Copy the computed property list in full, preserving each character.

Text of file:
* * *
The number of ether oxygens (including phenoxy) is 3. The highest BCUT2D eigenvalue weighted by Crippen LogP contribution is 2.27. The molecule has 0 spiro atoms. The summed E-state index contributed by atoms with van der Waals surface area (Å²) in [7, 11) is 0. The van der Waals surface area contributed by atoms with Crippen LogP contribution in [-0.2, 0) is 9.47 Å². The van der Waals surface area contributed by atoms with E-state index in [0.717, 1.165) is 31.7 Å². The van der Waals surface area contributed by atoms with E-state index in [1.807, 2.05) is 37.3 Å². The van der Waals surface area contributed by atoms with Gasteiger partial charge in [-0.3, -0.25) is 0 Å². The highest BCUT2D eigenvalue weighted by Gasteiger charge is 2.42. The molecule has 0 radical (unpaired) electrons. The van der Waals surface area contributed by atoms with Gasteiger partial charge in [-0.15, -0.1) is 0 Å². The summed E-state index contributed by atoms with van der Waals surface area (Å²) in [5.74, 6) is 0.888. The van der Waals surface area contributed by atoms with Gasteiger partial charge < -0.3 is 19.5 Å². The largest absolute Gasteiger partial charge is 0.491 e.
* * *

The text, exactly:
The number of ether oxygens (including phenoxy) is 3. The highest BCUT2D eigenvalue weighted by Crippen LogP contribution is 2.27. The molecule has 0 spiro atoms. The summed E-state index contributed by atoms with van der Waals surface area (Å²) in [7, 11) is 0. The van der Waals surface area contributed by atoms with Crippen LogP contribution in [-0.2, 0) is 9.47 Å². The van der Waals surface area contributed by atoms with E-state index in [0.717, 1.165) is 31.7 Å². The van der Waals surface area contributed by atoms with E-state index in [1.807, 2.05) is 37.3 Å². The van der Waals surface area contributed by atoms with Gasteiger partial charge in [-0.3, -0.25) is 0 Å². The highest BCUT2D eigenvalue weighted by Gasteiger charge is 2.42. The molecule has 0 radical (unpaired) electrons. The van der Waals surface area contributed by atoms with Gasteiger partial charge in [-0.15, -0.1) is 0 Å². The summed E-state index contributed by atoms with van der Waals surface area (Å²) in [5.74, 6) is 0.888. The van der Waals surface area contributed by atoms with Gasteiger partial charge < -0.3 is 19.5 Å². The largest absolute Gasteiger partial charge is 0.491 e.